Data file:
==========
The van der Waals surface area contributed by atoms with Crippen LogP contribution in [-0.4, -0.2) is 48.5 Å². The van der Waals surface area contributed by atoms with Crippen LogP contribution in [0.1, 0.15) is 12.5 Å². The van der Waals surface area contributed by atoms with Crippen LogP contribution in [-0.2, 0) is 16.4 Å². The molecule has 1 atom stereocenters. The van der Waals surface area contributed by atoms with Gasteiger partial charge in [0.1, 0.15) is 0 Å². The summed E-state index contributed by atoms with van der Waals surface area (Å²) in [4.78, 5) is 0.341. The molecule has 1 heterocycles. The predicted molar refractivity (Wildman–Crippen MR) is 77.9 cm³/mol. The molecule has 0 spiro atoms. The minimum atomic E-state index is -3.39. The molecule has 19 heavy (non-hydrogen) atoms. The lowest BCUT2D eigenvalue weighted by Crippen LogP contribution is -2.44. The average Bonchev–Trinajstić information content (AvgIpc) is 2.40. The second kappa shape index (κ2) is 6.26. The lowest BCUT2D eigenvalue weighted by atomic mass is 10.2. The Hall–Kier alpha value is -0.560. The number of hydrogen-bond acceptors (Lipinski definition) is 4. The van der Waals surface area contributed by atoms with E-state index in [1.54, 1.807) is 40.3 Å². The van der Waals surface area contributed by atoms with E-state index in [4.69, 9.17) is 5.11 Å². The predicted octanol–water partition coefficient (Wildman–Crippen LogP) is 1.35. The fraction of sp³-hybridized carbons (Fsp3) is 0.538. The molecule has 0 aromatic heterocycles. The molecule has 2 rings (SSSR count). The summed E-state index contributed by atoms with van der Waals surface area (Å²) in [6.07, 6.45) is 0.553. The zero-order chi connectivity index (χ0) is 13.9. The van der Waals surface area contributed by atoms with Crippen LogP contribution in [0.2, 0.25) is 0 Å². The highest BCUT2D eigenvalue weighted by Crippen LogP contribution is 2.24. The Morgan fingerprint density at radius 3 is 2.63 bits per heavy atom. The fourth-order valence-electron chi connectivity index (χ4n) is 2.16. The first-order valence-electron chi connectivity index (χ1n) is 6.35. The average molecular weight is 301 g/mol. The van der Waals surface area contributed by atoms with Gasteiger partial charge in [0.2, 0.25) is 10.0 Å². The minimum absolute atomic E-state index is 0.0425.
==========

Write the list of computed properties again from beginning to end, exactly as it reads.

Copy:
The van der Waals surface area contributed by atoms with Crippen LogP contribution in [-0.4, -0.2) is 48.5 Å². The van der Waals surface area contributed by atoms with Crippen LogP contribution in [0.1, 0.15) is 12.5 Å². The van der Waals surface area contributed by atoms with Crippen LogP contribution in [-0.2, 0) is 16.4 Å². The molecule has 1 atom stereocenters. The van der Waals surface area contributed by atoms with Gasteiger partial charge in [0.1, 0.15) is 0 Å². The summed E-state index contributed by atoms with van der Waals surface area (Å²) in [4.78, 5) is 0.341. The molecule has 1 heterocycles. The predicted molar refractivity (Wildman–Crippen MR) is 77.9 cm³/mol. The molecule has 0 spiro atoms. The minimum atomic E-state index is -3.39. The molecule has 19 heavy (non-hydrogen) atoms. The lowest BCUT2D eigenvalue weighted by Crippen LogP contribution is -2.44. The average Bonchev–Trinajstić information content (AvgIpc) is 2.40. The second kappa shape index (κ2) is 6.26. The lowest BCUT2D eigenvalue weighted by atomic mass is 10.2. The Hall–Kier alpha value is -0.560. The number of hydrogen-bond acceptors (Lipinski definition) is 4. The van der Waals surface area contributed by atoms with E-state index in [1.54, 1.807) is 40.3 Å². The van der Waals surface area contributed by atoms with E-state index in [4.69, 9.17) is 5.11 Å². The predicted octanol–water partition coefficient (Wildman–Crippen LogP) is 1.35. The fraction of sp³-hybridized carbons (Fsp3) is 0.538. The molecule has 0 aromatic heterocycles. The molecule has 2 rings (SSSR count). The summed E-state index contributed by atoms with van der Waals surface area (Å²) in [6.07, 6.45) is 0.553. The zero-order chi connectivity index (χ0) is 13.9. The van der Waals surface area contributed by atoms with Crippen LogP contribution in [0.2, 0.25) is 0 Å². The highest BCUT2D eigenvalue weighted by Crippen LogP contribution is 2.24. The Morgan fingerprint density at radius 3 is 2.63 bits per heavy atom. The fourth-order valence-electron chi connectivity index (χ4n) is 2.16. The first-order valence-electron chi connectivity index (χ1n) is 6.35. The average molecular weight is 301 g/mol. The van der Waals surface area contributed by atoms with Gasteiger partial charge in [0.2, 0.25) is 10.0 Å². The minimum absolute atomic E-state index is 0.0425.